The adventures of a Witch who writes nonfiction and fiction.
Author of 9 books from Llewellyn, including Everyday Witchcraft (2015) and The Baba Yaga, Broken Rider, and Veiled Magic series from Berkley Romance
Most of the garden has been put to bed now, other than one last batch of lettuce and spinach which will last until it snows (or maybe beyond, if I cover them). So this weekend I took care of the last harvest: clipping various herbs and bringing them inside to dry.
This is the small new herb patch by the back door. Most of the herbs are grown in a larger section off to the left of the main garden. They don't have to be fenced in because very little bothers them.
I use my herbs for a number of purposes, primarily culinary (cooking) and magical. Luckily, most common herbs can serve both purposes. For instance, rosemary is great in chicken or lamb dishes, but it is also used in protection magic, or for remembrance. (We often throw it in the Samhain bonfire for that reason.)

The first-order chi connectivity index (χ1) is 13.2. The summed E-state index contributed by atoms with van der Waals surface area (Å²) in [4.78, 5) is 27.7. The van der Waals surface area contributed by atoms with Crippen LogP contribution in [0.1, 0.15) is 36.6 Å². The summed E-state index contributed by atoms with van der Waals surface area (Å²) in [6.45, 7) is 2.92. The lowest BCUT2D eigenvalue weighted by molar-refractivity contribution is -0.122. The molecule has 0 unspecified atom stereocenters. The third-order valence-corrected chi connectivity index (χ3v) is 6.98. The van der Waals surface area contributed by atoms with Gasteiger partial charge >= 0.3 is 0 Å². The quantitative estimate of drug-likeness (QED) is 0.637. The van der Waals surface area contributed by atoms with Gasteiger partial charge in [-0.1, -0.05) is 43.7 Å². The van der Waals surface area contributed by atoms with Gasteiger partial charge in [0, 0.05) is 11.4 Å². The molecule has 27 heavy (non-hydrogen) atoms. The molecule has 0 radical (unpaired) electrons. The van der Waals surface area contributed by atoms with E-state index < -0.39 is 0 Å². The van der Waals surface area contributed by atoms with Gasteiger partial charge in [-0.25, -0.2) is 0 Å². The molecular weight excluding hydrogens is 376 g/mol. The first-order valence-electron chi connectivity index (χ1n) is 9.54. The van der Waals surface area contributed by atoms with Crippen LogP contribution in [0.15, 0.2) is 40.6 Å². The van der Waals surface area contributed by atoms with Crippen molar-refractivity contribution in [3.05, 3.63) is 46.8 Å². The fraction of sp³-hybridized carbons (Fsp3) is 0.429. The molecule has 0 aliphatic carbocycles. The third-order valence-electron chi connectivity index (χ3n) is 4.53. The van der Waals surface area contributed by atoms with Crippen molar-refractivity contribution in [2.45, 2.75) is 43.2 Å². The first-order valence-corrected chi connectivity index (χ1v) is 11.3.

Here's this year's harvest: starting at the middle left, you can see parsley, thyme, rosemary, purple sage, common sage, lemon balm, and chocolate mint. There are some chives tucked in there too.
Magic and Angus are investigating, but I believe they were unimpressed, since there was no catnip.
Here are the herbs hung up to dry in my mudroom, over the shelf holding the garlic, boxes of small potatoes, and a few lovely squash that my friend John grew.
I love rosemary (and garlic, which is used as an herb, although it is actually a member of the onion family). I have a great rub that I use on leg of lamb: combine 12 cloves of garlic (yes, really), some rosemary, thyme, and oregano with a couple of tablespoons of sea salt or Kosher salt and some pepper. Throw it into a food processor with enough olive oil to make a paste and smear it on your roast. It forms an amazingly flavorful crust, and keeps the meat really moist. (Thanks to my friend Bobbie, who gave me this recipe years ago.)
What is your favorite herb, and what do you use it for?